Illegal Timber poaching threatening extinction of rare trees in Kohistan
Illegal timber poaching in the Kohistan, Gilgit-Baltistan, is now threatening the extinction of some of the rare and beautiful forests in the region. Timber poaching, which rises to its peak in the winters, is often carried out at the auspices of the forest
department and the inept and corrupt forest officers who seldom go out to check their jurisdiction.
Kohistan region is famous for the Blue Pine, Deodar, Fir, Spruce and Chir Pine, some of the costliest wood in the world and is widely used as raw material for construction of building and houses.
Asif Khan who holds a masters in forestry, says the wood is sold at approximately Rs4,000 per feet, which is just enough to make a cup of tea.
“Since people have no fuel for cooking and heating, they have to cut wood from the forests. Everyone in all the villages’ burns deodar, one of the rarest species of trees in the world, especially in winter seasons,” said Azizur Rehman, a resident of Patrak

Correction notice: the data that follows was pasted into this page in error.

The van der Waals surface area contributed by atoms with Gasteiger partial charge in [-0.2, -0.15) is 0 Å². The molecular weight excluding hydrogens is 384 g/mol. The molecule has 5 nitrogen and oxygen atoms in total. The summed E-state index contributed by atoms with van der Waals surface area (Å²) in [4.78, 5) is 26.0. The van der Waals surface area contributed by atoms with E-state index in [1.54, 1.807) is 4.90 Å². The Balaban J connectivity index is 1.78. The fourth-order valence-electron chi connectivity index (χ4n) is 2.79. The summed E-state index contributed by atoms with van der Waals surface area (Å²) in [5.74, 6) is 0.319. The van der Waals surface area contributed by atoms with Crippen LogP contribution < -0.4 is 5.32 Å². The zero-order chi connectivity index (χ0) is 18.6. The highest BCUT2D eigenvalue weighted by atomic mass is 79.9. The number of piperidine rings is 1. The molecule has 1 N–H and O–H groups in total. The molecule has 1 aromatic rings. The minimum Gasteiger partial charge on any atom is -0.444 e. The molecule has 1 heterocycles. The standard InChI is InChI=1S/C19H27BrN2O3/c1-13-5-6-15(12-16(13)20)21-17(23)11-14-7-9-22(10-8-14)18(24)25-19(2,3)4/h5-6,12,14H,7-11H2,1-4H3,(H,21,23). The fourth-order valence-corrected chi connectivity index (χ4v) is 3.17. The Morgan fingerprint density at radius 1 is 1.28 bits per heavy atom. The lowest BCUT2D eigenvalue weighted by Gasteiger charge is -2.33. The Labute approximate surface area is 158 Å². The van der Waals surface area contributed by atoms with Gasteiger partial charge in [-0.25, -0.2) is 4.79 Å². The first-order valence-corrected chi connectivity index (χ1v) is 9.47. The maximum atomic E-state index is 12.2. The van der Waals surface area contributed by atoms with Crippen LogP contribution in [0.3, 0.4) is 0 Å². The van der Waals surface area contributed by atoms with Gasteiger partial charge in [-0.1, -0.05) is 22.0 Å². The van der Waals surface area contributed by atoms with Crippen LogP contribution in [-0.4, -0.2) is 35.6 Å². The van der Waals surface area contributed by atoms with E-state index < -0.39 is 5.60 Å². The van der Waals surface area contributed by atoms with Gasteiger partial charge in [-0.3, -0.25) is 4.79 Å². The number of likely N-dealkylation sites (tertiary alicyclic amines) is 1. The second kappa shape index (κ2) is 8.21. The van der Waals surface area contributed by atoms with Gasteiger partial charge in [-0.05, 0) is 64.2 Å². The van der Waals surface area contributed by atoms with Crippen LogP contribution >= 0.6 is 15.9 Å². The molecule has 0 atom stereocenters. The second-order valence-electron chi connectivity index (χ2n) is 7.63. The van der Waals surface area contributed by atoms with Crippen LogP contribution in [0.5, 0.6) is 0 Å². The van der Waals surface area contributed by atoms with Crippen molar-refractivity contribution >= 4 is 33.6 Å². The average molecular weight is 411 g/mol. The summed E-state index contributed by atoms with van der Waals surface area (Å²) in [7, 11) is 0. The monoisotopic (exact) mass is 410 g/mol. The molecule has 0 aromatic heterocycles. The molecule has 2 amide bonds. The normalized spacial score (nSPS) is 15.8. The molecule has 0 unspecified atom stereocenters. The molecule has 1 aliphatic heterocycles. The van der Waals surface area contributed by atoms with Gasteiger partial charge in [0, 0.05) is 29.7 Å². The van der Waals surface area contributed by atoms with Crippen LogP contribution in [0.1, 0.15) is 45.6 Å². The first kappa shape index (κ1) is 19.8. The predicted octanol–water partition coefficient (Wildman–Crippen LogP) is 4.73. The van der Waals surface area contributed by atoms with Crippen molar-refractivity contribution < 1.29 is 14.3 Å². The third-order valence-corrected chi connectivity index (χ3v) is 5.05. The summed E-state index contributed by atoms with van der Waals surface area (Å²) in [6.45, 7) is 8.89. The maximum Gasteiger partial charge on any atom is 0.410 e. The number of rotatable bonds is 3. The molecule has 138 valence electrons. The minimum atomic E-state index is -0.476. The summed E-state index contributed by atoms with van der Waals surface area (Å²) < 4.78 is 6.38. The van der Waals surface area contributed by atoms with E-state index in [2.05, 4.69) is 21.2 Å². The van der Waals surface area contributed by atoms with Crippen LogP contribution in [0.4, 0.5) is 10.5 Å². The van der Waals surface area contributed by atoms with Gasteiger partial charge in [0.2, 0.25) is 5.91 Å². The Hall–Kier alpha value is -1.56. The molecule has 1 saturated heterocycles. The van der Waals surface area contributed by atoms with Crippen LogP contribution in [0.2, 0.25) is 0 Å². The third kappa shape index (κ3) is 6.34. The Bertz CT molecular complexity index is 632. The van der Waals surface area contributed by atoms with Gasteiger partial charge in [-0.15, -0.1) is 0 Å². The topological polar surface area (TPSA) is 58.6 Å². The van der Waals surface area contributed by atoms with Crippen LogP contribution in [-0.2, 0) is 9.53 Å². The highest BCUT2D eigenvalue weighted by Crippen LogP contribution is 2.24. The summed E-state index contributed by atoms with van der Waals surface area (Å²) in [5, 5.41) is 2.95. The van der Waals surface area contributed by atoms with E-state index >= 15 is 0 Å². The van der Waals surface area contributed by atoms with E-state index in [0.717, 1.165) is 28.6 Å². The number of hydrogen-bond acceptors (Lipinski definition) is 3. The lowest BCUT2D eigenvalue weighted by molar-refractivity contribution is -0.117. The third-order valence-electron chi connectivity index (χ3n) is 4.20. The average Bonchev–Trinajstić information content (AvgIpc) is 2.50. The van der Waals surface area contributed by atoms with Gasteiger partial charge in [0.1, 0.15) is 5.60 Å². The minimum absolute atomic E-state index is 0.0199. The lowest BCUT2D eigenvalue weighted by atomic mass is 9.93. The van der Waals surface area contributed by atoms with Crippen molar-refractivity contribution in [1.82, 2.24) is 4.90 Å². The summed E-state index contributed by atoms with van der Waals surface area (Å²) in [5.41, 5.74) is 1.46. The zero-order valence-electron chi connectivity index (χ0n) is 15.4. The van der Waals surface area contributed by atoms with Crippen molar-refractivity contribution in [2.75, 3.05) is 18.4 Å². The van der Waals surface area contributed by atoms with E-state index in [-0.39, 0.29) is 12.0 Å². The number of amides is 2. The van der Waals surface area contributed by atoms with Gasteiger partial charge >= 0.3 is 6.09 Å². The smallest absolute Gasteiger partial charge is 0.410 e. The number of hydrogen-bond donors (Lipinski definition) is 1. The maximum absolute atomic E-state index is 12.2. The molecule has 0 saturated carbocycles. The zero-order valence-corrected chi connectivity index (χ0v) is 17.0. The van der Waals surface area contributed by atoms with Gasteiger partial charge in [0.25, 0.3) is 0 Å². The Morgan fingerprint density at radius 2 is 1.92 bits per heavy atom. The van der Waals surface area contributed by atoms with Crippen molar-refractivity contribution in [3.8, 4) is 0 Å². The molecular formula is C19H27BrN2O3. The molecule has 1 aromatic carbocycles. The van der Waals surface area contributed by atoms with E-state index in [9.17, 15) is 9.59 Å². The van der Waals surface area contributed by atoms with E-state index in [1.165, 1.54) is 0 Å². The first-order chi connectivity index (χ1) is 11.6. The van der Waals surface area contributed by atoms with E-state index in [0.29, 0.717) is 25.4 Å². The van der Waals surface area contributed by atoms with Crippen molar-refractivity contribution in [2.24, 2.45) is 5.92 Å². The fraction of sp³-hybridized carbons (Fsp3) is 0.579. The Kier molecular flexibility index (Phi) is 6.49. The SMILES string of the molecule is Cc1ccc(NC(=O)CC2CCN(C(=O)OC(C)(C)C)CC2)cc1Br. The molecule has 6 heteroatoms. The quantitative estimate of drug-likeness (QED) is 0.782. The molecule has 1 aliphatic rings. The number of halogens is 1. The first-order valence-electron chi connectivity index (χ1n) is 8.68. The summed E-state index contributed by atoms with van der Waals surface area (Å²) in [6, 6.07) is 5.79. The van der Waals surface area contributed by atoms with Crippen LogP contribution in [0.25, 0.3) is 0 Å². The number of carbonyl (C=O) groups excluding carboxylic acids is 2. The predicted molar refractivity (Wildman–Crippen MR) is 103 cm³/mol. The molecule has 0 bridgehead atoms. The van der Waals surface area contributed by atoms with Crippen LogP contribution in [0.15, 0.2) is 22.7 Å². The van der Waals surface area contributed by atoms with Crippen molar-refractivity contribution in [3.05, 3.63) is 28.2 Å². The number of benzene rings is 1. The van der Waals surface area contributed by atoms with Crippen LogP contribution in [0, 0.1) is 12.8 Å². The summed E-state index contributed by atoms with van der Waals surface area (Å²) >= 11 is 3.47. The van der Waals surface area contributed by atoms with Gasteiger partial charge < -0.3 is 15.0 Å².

“The forest department is clearly ignoring the merciless logging and smuggling of wood,” he claimed.
Abdul Mastan, a resident of Barikot, accused forest guards of negligence on duty, saying that the timber mafia and the forest department both share guilt for widespread illegal logging.
“Local elders, timber mafia and the government, all of them are involved in this grave crime and all of them have their share in timber,” he claimed.
“If we can have gas supplied to our villages, we can overcome this problem and save the precious trees, which cost Rs4 million each,” he added.
When Khyber-Pakhtunkhwa Minister for Forests and Environment Wajid Ali Khan was contacted, he said, “Locals have 94 per cent of the share in forests and hence it is their responsibility to control illegal logging, while the government has only 6 per cent
“It is important to supply gas to people in these areas. Fortunately, provision of gas till Timergara has been approved and it will be extended soon to Upper Dir as well,” he added.